Wisdom Oak Winery: Blending Visions from the Past and Present

Sometimes, the road less traveled leads you to an unexpected turn. The narrow gravel road to Wisdom Oak Winery may seem long and bumpy, but what lies ahead is a scenic, 153-acre estate nestled in the Monticello wine region of Virginia. A tour by appointment will take you into a vineyard where loving hands care for the 2,075 vines growing in the breezes of the Blue Ridge Mountains near Charlottesville.

“The grapes were planted by us. I planted the first 300 vines myself,” says Jerry Bias, managing principal and CEO. Today, Bias spends most of his time working with a dedicated team that includes his wife and COO, Melanie Wilson Bias. Together with the winemaker and vineyard manager, Romulus “Pascall” Pascall, they are focused on expanding Wisdom Oak’s reputation for producing quality wine.

“It’s an amazing process, and I feel fortunate to be able to embark upon it,” says Bias. “It’s hard work, but it’s hard work that you see at the end of every year come to some sort of fruition.”

The University of Virginia graduate began the process in 2001 with the planting of the first vines. His dreams evolved from imagining a retirement retreat to overseeing a boutique master blending operation. Wisdom Oak produces about 2,500 cases a year at peak. However, Bias prefers the traditions of old-world Italian winemakers who chose quality over vintage.

“We’re not compelled to have to make a vintage,” says Bias. “If we feel like the grapes aren’t going to be good in a particular year, we’re in a position to wait to find out if blending various varietals will make something that we think is superior as opposed to hoping every year is a good year for the growth of grapes.”

Wisdom Oak’s owner believes the new 2013 rosé is a perfect example of the quality wines available at the winery. The characteristics of the “mouth full of spring” Bias describes could make it as popular as the 2012 rosé.

“It just has a really nice color that is not quite pink. It’s a little darker than pink,” says Wisdom Oak’s CEO. “More importantly, it has a great nose. It tastes like cherries and candied apples, but it has a dryness about it. It has a crisp, sort of herbaceous bouquet on it as well.”

The North Garden red is another big seller at the winery. It is a blend of 60 cabernet sauvignon, 30 petit verdot and 10 cabernet franc. “It just has hints of white pepper, but it’s kind of silky on the tongue,” says Bias. “It’s like dulce de leche, and it has big fruit, big currants and things of that nature.”

From the beginning, the wines Bias has entered into competitions have won awards. The 2012 rosé won a silver medal at the 2013 Atlantic Seaboard Wine Association competition. One of his wines was served at the White House when the winery was known as Sugarleaf Vineyards.

Guests at winery’s inauguration Candlelight Celebration tasted wine from the newly coined Wisdom Oak Winery. Bias changed the name at the beginning of 2013 from Sugarleaf Vineyards to highlight the big oak tree in the middle of his vineyard. He also gets a kick out of the acronym WOW which he says people might utter whether they like the wines are not.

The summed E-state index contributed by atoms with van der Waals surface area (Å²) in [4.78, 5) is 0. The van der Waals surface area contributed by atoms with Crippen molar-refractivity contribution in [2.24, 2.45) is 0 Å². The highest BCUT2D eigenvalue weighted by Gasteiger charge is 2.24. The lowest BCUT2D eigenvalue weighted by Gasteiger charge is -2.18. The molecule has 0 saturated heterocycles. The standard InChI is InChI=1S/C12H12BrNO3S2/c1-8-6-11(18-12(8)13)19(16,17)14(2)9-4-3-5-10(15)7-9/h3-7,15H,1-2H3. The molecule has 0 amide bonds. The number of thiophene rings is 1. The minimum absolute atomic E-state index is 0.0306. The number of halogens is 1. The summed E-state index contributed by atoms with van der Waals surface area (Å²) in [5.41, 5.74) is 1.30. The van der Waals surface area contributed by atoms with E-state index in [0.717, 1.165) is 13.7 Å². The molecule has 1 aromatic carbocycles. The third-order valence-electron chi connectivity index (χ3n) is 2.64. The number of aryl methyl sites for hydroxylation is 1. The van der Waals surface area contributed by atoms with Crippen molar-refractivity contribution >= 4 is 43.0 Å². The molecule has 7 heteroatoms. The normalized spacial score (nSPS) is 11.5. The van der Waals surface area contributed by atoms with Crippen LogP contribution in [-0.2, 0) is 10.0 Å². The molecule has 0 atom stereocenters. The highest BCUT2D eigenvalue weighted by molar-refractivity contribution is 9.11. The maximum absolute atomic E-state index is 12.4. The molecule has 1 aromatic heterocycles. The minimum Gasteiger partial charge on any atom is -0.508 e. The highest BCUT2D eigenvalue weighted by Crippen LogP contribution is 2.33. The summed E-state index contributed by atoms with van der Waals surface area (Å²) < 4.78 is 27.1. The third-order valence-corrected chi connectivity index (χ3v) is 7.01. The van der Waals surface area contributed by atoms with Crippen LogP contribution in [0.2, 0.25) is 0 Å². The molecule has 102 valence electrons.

“It’s a change for the good much like a good bottle of wine is. If you lay it down for a good period of time it evolves,” says Bias.

The name change coincided with the opening of a new tasting room on the North Garden property located along the Monticello Wine Trail. The tasting room moved from the center of the vineyard’s operations to a converted seven-room house. The new facility has two fireplaces, a tasting bar and outdoor picnic tables. You can enjoy your wine with small plates served in the public space or in private rooms. The atmosphere is meant to be casual, welcoming and low on pretense.

Bias plans to host four musical events a year for wine club members and local supporters. Jazz musician David Sanborn performed at the winery’s re-opening as Wisdom Oak last May. Most of the vineyard’s wines are sold online, through club memberships or during tasting room visits.

“We like to create wines that are fit for the connoisseur but also fit for the novice’s palate,” says Bias. “If you are just entering the wine world, you are not tasting something that completely overpowers you. You’re tasting something that has complexity. It has a nose to it and is a bit of a conversation piece as well as a very palatable beverage.”

Wisdom Oak’s sold-out vintages might be the best validation of the quality Bias and his team are dedicated to producing at the vineyard. He sees himself as equally unique ­­­­­–– the only African American vintner on the East Coast who grows and harvests his own grapes to blend and bottle wines.

Bias hopes to collaborate with other African American vintners in the future. For now, he is concentrating on introducing the public to a new chardonnay, traminette and vidal blanc white blend being released in mid-March. There is also a signature red that will age for another eight months.

“I’ve always said that excellence is colorless. You have to focus on doing something well, and doing something right. And we take a lot of pride in doing that,” says Bias. “From that, I hope that others and people of color will see that your dreams can come true.”

2018 update: Wisdom Oak Winery is no longer owned by Jerry Bias.

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The joy of cooking became a part of her life when Phyllis was a child learning her way around the kitchen with her mother and grandmother. Her retirement from a demanding career in broadcast news has given her time to write about African-American chefs and restaurant owners as well as other black professionals succeeding in the travel and wine industries. Phyllis still loves to cook and try out new recipes.